Search Images Maps Play YouTube News Gmail Drive More »
Sign in
Screen reader users: click this link for accessible mode. Accessible mode has the same essential features but works better with your reader.

Patents

  1. Advanced Patent Search
Publication numberUS8013381 B2
Publication typeGrant
Application numberUS 12/360,941
Publication dateSep 6, 2011
Filing dateJan 28, 2009
Priority dateJan 31, 2008
Also published asUS20090194841
Publication number12360941, 360941, US 8013381 B2, US 8013381B2, US-B2-8013381, US8013381 B2, US8013381B2
InventorsNorio MAGOME, Toshifumi Minami, Tomoaki Hatano, Norihisa Arai
Original AssigneeKabushiki Kaisha Toshiba
Export CitationBiBTeX, EndNote, RefMan
External Links: USPTO, USPTO Assignment, Espacenet
Semiconductor device
US 8013381 B2
Abstract
A semiconductor device has a semiconductor substrate of a first conductivity type; first to third high-voltage insulated-gate field effect transistors formed on a principal surface of the semiconductor substrate; a first device isolation insulating film that is formed in the semiconductor substrate and isolates the first high-voltage insulated-gate field effect transistor and the second high-voltage insulated-gate field effect transistor from each other; a second device isolation insulating film that is formed in the semiconductor substrate and isolates the first high-voltage insulated-gate field effect transistor and the third high-voltage insulated-gate field effect transistor from each other; a first impurity diffusion layer of the first conductivity type that is formed below the first device isolation insulating film; and a second impurity diffusion layer of the first conductivity type that is formed below the second device isolation insulating film.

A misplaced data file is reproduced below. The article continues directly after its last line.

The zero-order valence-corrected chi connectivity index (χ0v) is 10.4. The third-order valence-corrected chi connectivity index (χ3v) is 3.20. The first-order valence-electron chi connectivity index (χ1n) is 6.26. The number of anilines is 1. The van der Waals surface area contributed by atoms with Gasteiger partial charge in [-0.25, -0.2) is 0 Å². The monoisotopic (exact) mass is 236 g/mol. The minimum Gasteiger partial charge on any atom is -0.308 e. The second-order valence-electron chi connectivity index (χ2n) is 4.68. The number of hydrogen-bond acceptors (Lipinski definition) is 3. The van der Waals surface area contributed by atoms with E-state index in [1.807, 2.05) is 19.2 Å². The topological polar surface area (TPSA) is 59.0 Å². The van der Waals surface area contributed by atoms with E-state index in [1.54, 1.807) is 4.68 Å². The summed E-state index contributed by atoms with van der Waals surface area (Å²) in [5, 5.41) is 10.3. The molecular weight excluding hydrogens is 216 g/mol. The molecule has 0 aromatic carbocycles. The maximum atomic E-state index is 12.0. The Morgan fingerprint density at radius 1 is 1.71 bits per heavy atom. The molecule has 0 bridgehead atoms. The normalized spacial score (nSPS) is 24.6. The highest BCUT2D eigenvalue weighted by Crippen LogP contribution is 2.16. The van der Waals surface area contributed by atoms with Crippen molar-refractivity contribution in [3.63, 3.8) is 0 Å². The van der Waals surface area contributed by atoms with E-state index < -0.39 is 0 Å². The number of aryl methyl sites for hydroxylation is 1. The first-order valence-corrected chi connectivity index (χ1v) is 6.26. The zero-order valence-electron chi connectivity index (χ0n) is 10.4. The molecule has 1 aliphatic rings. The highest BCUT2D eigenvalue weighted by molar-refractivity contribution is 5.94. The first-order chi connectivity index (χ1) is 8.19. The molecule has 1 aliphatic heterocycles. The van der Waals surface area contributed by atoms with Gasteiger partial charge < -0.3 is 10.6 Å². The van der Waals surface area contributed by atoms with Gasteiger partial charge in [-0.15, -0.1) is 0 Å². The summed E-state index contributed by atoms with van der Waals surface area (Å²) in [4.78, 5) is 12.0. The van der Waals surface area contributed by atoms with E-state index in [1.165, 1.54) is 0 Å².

Images(16)
Previous page
Next page
Claims(17)
1. A semiconductor device, comprising:
a semiconductor substrate of a first conductivity type;
a first high-voltage insulated-gate field effect transistor formed on a principal surface of the semiconductor substrate;
a second high-voltage insulated-gate field effect transistor formed on the principal surface of the semiconductor substrate;
a third high-voltage insulated-gate field effect transistor formed on the principal surface of the semiconductor substrate;
a first device isolation insulating film that is formed in the semiconductor substrate and isolates the first high-voltage insulated-gate field effect transistor and the second high-voltage insulated-gate field effect transistor from each other;
a second device isolation insulating film that is formed in the semiconductor substrate and isolates the first high-voltage insulated-gate field effect transistor and the third high-voltage insulated-gate field effect transistor from each other;
a first impurity diffusion layer of the first conductivity type that is formed below the first device isolation insulating film; and
a second impurity diffusion layer of the first conductivity type that is formed below the second device isolation insulating film,
wherein the gate electrode of the first high-voltage insulated-gate field effect transistor and the gate electrode of the second high-voltage insulated-gate field effect transistor are connected to each other over the first device isolation insulating film, and
the impurity concentration of the second impurity diffusion layer is higher than the impurity concentration of the first impurity diffusion layer.